With the floor boards ready, out came the new energy efficient dishwasher (which we bought among a bunch of other on-sale appliances back in October).
It was at this point after reading the (very confusing) directions for the new dishwasher, that we realized that we needed to swipe a piece from the old one – a 90-degree elbow – to help route the water supply line into the dishwasher.
I’m not sure why these just don’t come in the box (I would’ve been super annoyed if I had had to go to the store just to buy one), but whatever. At least it gave me the opportunity to learn it’s WAY easier to work on a dishwasher when it’s pulled out and accessible on all sides. See – even the lighting for photos is better!
With the elbow attached, I could reattach the water supply line. Lucky for me, it was long enough to do this with the dishwasher still pulled out. Sure made maneuvering the wrench easier!
Here’s the point where I had to disconnect the old drain hose from the disposal and reattach the new one. Theoretically I could’ve just attached the old hose to the back of the dishwasher. But if one of my new connections were to leak, I wanted it to be the one under the sink (where I can see it) and not the one hidden in the back of my dishwasher.
Plumbing attached? Check. On to the electrical. I learned through this that I was missing a strain reliever on my wire, so I did have to run out to the store to grab one. It basically holds the wire in place at the dishwasher’s electrical box, removing any strain on the actual wire connections (since we don’t want those pulling apart!).
I attached the strain reliever, screwed the wire nuts back on to attach the wall wire to the dishwasher wire, and reattached the box cover. Then I held my breath as I went back down to the basement to turn the power back on and make sure my electrical work actually, well, worked.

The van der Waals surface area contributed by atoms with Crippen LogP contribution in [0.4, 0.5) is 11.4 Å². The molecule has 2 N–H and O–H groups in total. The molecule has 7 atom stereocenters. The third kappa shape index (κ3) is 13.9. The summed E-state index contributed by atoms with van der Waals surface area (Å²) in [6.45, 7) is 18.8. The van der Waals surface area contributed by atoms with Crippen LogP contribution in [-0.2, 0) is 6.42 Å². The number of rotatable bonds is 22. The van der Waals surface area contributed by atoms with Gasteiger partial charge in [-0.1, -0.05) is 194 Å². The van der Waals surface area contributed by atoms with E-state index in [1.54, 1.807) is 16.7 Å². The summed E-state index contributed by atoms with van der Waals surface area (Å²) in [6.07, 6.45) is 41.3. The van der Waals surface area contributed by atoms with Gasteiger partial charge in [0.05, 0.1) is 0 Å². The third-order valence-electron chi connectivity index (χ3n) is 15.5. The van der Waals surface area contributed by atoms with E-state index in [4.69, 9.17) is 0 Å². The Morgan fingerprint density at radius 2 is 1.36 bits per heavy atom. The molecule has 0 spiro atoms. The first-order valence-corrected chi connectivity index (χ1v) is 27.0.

Houston, we have liftoff.
I also turned the water back on and watched all my plumbing connections to make sure I didn’t have any leaks. Good thing I checked. I did have a small one around that 90-degree elbow. I had to detach the hot water supply, give the elbow another 360-degree spin and reattach everything. Then – after another leak check – I was good to attach this baby to the underside of our counters. Whew.
And just like that my friends (and by “just like that” I mean “three hours later”) – we had a new dishwasher! As Sherry mentioned in her post on Monday, it’s really nice to have something stainless on that side of the kitchen because it makes for some nice balance (the old fridge was almost right next to the old dishwasher, but our new arrangement makes for a better work triangle and looks better too).
And speaking of washing things, Clara got a hold of a paper towel while we were snapping these pics and went on a “wiping” spree. I don’t think she managed to wash any dishes but, well, you’ll see how much ground she covered…
Balance has finally been brought to our appliance triangle, and our dishwasher no longer looks dingy next to our white cabinets. Good stuff.
And the installation process wasn’t nearly as bad as I had prepped myself for. Sure, it did take a bit longer than I had hoped (though it did include one unplanned trip to get that strain reliever), but what project doesn’t?
Here’s the view from the office. You can’t really tell in this picture, but it’s also nice in person how the stainless finish plays off of the sink, faucet, and our new mercury glass pendant light.
And it’s worth mentioning that this has the same protective finish that keeps fingerprints off of it (more on that here). It’s very helpful in our household, since a certain someone’s cleaning techniques still leave a bit to be desired.
Functionally the dishwasher is pretty much the same as our old one. But I do love the added timer countdown on the front of the machine and the note that actually says “clean” when they’re clean (no more calling to each other across the house to ask if they’re dirty or not).
Oh, and you may have also noticed in these pictures that we’re sporting a new dish towel. It’s from Target, and we thought it was a fun addition. Clara agrees.